|Cinnamomum Sp is an evergreen tree that reaches a height of 8-17 m in the wild. In an unharvested state, the trunk is stout, 30-60 cm in diameter, with a thick, grey bark and the branches set low down.
|Food: Cinnamon bark oil is used in meat and fast-food seasoning, sauces and pickles, baked goods, confectionery, and cola-type drinks. The leaf oil is also used as a flavouring agent for seasonings and savoury snacks. The oil’s high eugenol content makes it valuable as a source of this chemical for subsequent conversion into iso-eugenol, another flavouring agent. In Mexico, the bark is used to enhance the flavour of the coffee.
Timber: Sapwood is light brown, slightly soft; heartwood is brownish-yellow with a green cast, or olive to light olive-brown to blackish-brown, medium to coarse texture, satiny or silky lustre, straight and often rosy grain, spicy odour. Excellent working qualities.
Gum or resin: The oleoresin may be prepared by extracting cinnamon bark with a variety of organic solvents. It contains the steam-volatile oil, fixed oil, and other extractives of the spice soluble in the particular solvent employed. Little published information is available on the detailed composition of cinnamon oleoresins, but the volatile oil content has been reported to range upwards of 16%.
Essential oil: Cinnamon bark oil possesses the delicate aroma of the spice and a sweetly pungent taste. Its major constituent is cinnamaldehyde but other, minor components impart the characteristic odour and flavour. It is employed mainly in the food flavouring industry but is also used in tobacco flavours and for incense. It has limited use in some perfumes. In Sri Lanka, cinnamon bark oil is produced by the distillation of chips and variable amounts of featherings (pieces of inner bark from twigs and twisted shoots) and quillings (broken fragments of quills). In many cases, the older form of hydro-distillation is used, in which chips and water are placed together in the distillation vessel, which is heated by direct fire. Modern methods involve steam distillation.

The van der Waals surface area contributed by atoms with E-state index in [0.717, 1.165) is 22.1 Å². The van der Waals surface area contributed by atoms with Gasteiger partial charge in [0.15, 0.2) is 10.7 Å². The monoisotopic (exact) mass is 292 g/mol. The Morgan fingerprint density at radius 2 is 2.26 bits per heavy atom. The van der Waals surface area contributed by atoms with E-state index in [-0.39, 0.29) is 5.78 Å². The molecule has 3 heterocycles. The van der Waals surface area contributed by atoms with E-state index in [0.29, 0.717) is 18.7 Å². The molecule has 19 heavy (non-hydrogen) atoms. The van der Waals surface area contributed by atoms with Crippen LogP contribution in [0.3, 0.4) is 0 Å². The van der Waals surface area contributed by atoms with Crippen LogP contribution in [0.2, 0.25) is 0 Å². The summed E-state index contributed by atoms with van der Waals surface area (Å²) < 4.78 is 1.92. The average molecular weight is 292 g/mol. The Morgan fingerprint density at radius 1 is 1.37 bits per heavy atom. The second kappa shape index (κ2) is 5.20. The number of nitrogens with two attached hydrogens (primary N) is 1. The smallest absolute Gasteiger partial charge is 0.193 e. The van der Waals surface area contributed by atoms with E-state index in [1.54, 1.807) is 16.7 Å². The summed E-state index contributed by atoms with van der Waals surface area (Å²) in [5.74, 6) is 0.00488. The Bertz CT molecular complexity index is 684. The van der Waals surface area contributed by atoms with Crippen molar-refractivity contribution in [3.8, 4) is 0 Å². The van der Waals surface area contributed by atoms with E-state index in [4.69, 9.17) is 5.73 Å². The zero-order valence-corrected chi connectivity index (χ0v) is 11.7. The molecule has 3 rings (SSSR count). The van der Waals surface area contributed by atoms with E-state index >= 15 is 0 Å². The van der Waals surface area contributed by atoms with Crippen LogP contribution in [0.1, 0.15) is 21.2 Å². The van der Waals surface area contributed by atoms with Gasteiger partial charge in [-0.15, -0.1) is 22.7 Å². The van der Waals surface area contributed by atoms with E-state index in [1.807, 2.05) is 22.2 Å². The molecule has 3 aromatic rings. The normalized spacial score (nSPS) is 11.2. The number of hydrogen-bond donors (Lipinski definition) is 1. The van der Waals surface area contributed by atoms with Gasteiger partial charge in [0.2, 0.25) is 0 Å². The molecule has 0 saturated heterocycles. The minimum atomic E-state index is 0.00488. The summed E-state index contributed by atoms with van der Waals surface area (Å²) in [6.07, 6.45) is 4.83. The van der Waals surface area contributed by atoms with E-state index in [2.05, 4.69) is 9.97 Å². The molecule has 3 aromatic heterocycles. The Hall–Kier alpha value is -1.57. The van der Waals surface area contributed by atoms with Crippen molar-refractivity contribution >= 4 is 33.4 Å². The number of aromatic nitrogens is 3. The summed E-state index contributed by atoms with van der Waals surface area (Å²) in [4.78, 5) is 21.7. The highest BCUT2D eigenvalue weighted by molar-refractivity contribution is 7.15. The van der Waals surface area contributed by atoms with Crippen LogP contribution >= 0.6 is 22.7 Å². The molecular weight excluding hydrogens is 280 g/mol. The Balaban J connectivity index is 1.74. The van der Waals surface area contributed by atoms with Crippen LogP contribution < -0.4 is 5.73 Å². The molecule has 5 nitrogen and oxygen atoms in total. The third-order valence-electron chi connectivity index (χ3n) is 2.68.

Cinnamon leaf oil has a warm, spicy, but rather harsh odour, lacking the rich body of the bark oil. Its major constituent is eugenol rather than cinnamaldehyde. As a cheap fragrance, it is added to soaps and insecticides. The leaves left after trimming, cut stems, and prunings provide the raw material for the production of cinnamon leaf oil.
Medicine: Cinnamon bark oil is employed in dental and pharmaceutical preparations. Historically, cinnamon drops were regarded as a tonic, a sedative in childbirth, and a remedy for many common disorders. Cinnamon served as a breath sweetener in the past. In medieval times, cinnamon was distilled to produce cordials, ostensibly to aid in digestion. In the Orient, cinnamon and its near relatives are still widely used for local remedies, particularly for gastrointestinal and respiratory disorders and as an aphrodisiac. In the Philippines and the Pacific, it is taken to relieve headaches. In Colombia, cinnamon sticks are chewed to speed parturition. In Ghana, the bark of young shoots is used as a carminative and to treat catarrh (coryza), and the bark extract is an intestinal astringent. In Haiti, the essence is used as a poultice for rheumatism and is taken orally for spasms, stomach and intestinal gas.